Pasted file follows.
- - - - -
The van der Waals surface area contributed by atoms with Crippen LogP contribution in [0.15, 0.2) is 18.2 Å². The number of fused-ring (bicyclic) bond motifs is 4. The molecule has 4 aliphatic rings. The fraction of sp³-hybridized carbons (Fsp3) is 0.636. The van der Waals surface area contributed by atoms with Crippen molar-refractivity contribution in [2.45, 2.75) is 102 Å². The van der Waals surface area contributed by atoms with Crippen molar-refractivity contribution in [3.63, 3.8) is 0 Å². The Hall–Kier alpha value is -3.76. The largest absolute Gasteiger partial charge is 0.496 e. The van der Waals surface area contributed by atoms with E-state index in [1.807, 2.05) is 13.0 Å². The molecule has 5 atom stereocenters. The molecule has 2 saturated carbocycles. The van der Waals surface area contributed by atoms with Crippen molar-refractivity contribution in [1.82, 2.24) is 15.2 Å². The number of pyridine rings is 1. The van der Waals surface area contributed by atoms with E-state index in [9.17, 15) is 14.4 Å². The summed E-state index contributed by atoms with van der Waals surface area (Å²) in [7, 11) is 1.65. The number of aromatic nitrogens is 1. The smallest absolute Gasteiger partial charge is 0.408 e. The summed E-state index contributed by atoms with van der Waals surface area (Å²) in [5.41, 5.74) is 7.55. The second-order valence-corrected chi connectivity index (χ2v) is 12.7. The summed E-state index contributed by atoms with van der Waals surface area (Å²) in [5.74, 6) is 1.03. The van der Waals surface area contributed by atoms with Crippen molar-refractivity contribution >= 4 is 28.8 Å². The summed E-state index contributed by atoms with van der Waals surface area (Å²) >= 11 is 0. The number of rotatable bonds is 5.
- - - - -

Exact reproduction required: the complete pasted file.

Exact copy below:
The van der Waals surface area contributed by atoms with Crippen LogP contribution in [0.15, 0.2) is 18.2 Å². The number of fused-ring (bicyclic) bond motifs is 4. The molecule has 4 aliphatic rings. The fraction of sp³-hybridized carbons (Fsp3) is 0.636. The van der Waals surface area contributed by atoms with Crippen molar-refractivity contribution in [2.45, 2.75) is 102 Å². The van der Waals surface area contributed by atoms with Crippen molar-refractivity contribution in [3.63, 3.8) is 0 Å². The Hall–Kier alpha value is -3.76. The largest absolute Gasteiger partial charge is 0.496 e. The van der Waals surface area contributed by atoms with E-state index in [1.807, 2.05) is 13.0 Å². The molecule has 5 atom stereocenters. The molecule has 2 saturated carbocycles. The van der Waals surface area contributed by atoms with Crippen molar-refractivity contribution in [1.82, 2.24) is 15.2 Å². The number of pyridine rings is 1. The van der Waals surface area contributed by atoms with E-state index in [9.17, 15) is 14.4 Å². The summed E-state index contributed by atoms with van der Waals surface area (Å²) in [7, 11) is 1.65. The number of aromatic nitrogens is 1. The smallest absolute Gasteiger partial charge is 0.408 e. The summed E-state index contributed by atoms with van der Waals surface area (Å²) in [5.41, 5.74) is 7.55. The second-order valence-corrected chi connectivity index (χ2v) is 12.7. The summed E-state index contributed by atoms with van der Waals surface area (Å²) in [5.74, 6) is 1.03. The van der Waals surface area contributed by atoms with Crippen molar-refractivity contribution >= 4 is 28.8 Å². The summed E-state index contributed by atoms with van der Waals surface area (Å²) >= 11 is 0. The number of rotatable bonds is 5.